Russo-Turkish War (1676–1681)
|Russo-Turkish War (1676-1681)|
Cossack Hetmanate of Petro Doroshenko
| Russian Tsardom
Cossack Hetmanate of Ivan Samoylovych
|Commanders and leaders|
| Kara Mustafa Pasha
Selim I Giray
| Ivan Samoilovich
|Casualties and losses|
The Russo–Turkish War of 1676–1681, a war between the Tsardom of Russia and Ottoman Empire, caused by Turkish expansionism in the second half of the 17th century. After having captured and devastated the region of Podolia in the course of the Polish–Turkish War of 1672–1676, the Ottoman government strove to spread its rule over all of the Right-bank Ukraine with the support of its vassal (since 1669), Hetman Petro Doroshenko. The latter’s pro-Turkish policy caused discontent among many Ukrainian Cossacks, which would elect Ivan Samoilovich (Hetman of the Left-bank Ukraine) as a sole Hetman of all Ukraine in 1674.
Doroshenko decided to fight back, and in 1676, his army of 12,000 men seized the city of Chyhyryn, counting on the approaching Turkish-Tatar army. However, the Russian and Ukrainian forces under the command of Samoilovich and Grigory Romodanovsky besieged Chyhyryn and made Doroshenko surrender. Leaving a garrison in Chyhyryn, the Russian and Ukrainian armies retreated to the left bank of the Dnieper. The Turkish Sultan appointed Yuri Khmelnitsky Hetman of the Right-bank Ukraine, who had been the Sultan’s prisoner at that time. In July 1677, the Sultan ordered his army (45,000 men) under the command of Ibrahim Pasha to advance towards Chyhyryn.
Ibrahim Pasha's army did not arrive at Chyhyryn until August 4, 1677. Samoilovich and Grigory Romodanovsky's forces rendezvoused on August 10, and by August 24 only had to cross the Sula River to reach Chyhyryn. On August 26–27, a skirmish between Muscovite and Ukrainian and Ottoman troops removed Ottoman observation posts and allowed the rest of the Muscovite and Ukrainian forces to cross the river unmolested. Muscovite and Ukrainian cavalry attacked and overwhelmed Ibrahim Pasha's camp, on the August 28, inflicting heavy casualties. The following day, Ibrahim lifted the siege of Chyhyryn and retreated to the Igul' River. Samoilovich and Grigory Romodanovsky relieved Chyhyryn on September 5. The Ottoman Army had lost 20,000 men and Ibrahim was imprisoned upon his return to Constantinople.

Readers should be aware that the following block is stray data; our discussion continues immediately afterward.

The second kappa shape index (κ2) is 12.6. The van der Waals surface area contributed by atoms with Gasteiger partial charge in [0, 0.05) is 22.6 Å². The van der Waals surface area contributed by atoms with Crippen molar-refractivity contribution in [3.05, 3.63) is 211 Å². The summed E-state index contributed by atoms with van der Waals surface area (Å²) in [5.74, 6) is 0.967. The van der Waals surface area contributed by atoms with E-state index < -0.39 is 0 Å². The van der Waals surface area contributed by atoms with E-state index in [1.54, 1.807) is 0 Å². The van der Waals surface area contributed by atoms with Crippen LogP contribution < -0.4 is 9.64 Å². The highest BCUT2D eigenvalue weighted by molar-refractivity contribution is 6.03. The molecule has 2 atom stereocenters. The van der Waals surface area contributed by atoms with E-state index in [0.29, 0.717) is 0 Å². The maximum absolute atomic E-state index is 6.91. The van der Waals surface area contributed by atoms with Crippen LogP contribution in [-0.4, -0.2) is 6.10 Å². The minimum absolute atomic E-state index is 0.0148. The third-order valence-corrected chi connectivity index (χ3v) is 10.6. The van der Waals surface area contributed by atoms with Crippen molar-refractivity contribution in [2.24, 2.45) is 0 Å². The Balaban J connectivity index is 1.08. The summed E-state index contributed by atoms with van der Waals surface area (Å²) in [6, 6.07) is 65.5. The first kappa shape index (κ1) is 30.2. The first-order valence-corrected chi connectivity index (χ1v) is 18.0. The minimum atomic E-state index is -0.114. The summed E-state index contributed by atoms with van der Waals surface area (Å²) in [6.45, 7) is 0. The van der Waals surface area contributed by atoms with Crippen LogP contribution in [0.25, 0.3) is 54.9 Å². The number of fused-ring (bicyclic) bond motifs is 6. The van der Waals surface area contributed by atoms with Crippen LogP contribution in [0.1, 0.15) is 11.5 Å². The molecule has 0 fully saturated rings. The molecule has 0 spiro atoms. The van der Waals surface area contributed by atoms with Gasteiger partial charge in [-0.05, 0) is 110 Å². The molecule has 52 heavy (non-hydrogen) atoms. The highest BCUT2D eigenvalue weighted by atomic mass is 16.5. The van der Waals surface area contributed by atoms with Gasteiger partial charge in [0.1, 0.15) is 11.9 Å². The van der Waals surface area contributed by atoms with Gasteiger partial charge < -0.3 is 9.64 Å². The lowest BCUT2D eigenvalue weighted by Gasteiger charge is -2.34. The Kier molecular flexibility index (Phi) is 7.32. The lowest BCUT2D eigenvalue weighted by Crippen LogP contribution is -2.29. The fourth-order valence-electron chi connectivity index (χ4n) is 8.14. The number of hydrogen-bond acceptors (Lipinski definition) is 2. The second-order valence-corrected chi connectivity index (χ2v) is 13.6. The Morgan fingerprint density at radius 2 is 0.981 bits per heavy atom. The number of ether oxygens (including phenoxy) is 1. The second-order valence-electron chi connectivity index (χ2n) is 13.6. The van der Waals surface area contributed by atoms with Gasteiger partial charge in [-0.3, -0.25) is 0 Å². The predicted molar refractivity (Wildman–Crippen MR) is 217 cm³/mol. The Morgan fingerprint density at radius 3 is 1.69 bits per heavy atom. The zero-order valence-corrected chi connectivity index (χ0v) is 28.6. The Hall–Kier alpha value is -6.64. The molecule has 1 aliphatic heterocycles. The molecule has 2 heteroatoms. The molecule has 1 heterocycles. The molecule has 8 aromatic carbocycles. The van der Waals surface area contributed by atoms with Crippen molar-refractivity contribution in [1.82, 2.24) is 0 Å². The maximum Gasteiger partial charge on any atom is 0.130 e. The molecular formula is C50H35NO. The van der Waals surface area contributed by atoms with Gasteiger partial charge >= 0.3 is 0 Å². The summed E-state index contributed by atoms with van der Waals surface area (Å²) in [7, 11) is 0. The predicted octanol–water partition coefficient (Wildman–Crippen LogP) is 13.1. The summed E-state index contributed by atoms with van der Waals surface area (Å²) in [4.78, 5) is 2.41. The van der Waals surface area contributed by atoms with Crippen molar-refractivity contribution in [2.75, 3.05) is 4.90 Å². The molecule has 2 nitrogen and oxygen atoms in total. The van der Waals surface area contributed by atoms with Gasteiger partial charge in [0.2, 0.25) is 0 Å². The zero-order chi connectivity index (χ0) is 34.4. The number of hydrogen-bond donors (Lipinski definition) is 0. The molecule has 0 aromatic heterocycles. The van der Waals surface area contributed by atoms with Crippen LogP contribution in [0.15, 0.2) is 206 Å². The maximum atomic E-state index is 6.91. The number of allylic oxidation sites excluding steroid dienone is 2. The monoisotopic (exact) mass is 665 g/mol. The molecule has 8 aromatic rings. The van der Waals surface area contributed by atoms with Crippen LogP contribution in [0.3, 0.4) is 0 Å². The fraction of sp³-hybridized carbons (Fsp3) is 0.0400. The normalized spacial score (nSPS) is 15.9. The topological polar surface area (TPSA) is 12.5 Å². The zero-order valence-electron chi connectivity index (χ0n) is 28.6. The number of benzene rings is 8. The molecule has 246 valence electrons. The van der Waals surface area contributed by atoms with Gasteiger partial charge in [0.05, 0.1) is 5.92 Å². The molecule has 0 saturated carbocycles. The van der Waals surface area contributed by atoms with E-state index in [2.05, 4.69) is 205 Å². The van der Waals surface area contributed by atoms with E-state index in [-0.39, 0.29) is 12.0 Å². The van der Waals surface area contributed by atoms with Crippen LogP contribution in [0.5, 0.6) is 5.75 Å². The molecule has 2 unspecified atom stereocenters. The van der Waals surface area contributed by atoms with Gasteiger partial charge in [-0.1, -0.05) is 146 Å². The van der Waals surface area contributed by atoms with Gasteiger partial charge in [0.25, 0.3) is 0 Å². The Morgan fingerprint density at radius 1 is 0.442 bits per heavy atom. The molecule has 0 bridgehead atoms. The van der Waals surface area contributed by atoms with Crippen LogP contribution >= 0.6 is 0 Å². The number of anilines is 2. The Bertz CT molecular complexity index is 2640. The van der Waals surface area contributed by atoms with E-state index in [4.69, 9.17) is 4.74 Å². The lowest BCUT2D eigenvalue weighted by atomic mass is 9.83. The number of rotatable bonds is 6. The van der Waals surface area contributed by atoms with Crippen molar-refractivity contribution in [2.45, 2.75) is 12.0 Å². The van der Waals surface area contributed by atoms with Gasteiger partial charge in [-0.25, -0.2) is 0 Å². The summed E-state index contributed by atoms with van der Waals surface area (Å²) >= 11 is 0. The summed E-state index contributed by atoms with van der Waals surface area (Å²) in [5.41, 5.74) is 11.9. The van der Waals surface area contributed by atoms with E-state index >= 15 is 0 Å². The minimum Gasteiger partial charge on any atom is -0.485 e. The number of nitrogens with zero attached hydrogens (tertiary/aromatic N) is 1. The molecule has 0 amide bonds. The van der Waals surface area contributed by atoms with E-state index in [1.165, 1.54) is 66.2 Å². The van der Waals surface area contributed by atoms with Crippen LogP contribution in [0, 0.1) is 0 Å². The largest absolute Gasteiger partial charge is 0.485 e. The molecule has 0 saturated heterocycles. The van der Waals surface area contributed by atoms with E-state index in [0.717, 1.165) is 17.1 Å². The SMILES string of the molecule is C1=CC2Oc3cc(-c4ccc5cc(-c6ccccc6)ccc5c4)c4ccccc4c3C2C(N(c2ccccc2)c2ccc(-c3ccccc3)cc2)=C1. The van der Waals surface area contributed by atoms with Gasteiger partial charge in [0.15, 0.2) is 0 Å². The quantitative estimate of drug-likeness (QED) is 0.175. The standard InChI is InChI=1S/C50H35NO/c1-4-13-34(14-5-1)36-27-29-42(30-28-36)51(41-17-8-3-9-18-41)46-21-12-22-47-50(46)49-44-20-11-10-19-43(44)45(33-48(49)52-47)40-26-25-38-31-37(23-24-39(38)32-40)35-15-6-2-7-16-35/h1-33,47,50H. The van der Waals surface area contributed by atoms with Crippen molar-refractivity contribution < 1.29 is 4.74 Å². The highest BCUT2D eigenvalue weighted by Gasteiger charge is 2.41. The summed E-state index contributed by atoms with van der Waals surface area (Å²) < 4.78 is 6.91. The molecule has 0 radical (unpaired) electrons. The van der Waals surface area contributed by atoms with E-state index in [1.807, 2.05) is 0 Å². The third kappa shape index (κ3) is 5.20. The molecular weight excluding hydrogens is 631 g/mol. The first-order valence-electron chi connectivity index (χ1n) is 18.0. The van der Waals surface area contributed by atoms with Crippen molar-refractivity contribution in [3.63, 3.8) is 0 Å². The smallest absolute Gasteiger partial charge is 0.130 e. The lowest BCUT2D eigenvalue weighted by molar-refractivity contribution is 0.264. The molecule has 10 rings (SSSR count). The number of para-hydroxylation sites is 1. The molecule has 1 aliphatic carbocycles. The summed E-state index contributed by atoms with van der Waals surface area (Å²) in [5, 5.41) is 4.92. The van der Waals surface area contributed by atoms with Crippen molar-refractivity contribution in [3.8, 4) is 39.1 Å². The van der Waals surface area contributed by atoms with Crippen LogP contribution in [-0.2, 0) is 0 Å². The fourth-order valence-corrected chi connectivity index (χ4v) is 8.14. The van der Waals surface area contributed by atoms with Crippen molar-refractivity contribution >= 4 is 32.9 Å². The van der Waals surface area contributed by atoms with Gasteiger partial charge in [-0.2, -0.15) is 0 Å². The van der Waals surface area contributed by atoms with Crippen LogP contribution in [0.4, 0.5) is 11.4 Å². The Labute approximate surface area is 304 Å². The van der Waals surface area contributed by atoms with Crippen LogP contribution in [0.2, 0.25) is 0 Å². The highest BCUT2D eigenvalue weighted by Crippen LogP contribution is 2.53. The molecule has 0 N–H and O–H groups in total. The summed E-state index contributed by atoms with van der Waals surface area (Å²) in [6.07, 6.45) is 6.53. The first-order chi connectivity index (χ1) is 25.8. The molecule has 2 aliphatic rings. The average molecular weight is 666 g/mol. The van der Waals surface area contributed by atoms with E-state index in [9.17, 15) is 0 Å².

In July 1678, the Turkish army (approx. 80,000 men) of the Grand Vizier Kara Mustafa besieged Chyhyryn once again. The Russian and Ukrainian armies (20,000 men) broke through the Turkish covering force, however, the Turks had already managed to occupy Chyhyryn on August 11. The Russian army retreated over the Dnieper, beating off the pursuing Turkish army, which would finally leave them in peace.
- David R. Stone, A Military History of Russia: From Ivan the Terrible to the War in Chechnya, (Greenwood Publishing, 2006), 41.
- John Paxton and John Traynor, Leaders of Russia and the Soviet Union, (Taylor & Francis Books Inc., 2004), 195.
- Brian Davies, Empire and Military Revolution in Eastern Europe: Russia's Turkish Wars in the Eighteenth Century, (Bloomsbury Academic, 2013), 9.
- Brian L. Davies, Warfare, State and Society on the Black Sea steppe, 1500-1700, (Routledge, 2007), 160.
- Brian L. Davies, Warfare, State and Society on the Black Sea steppe, 1500-1700, 161.
- Brian Davies, Empire and Military Revolution in Eastern Europe: Russia's Turkish Wars in the Eighteenth Century, Bloomsbury Academic, 2013.
- Brian L. Davies, Warfare, State and Society on the Black Sea steppe, 1500-1700, Routledge, 2007.
- John Paxton and John Traynor, Leaders of Russia and the Soviet Union, Taylor & Francis Books Inc., 2004.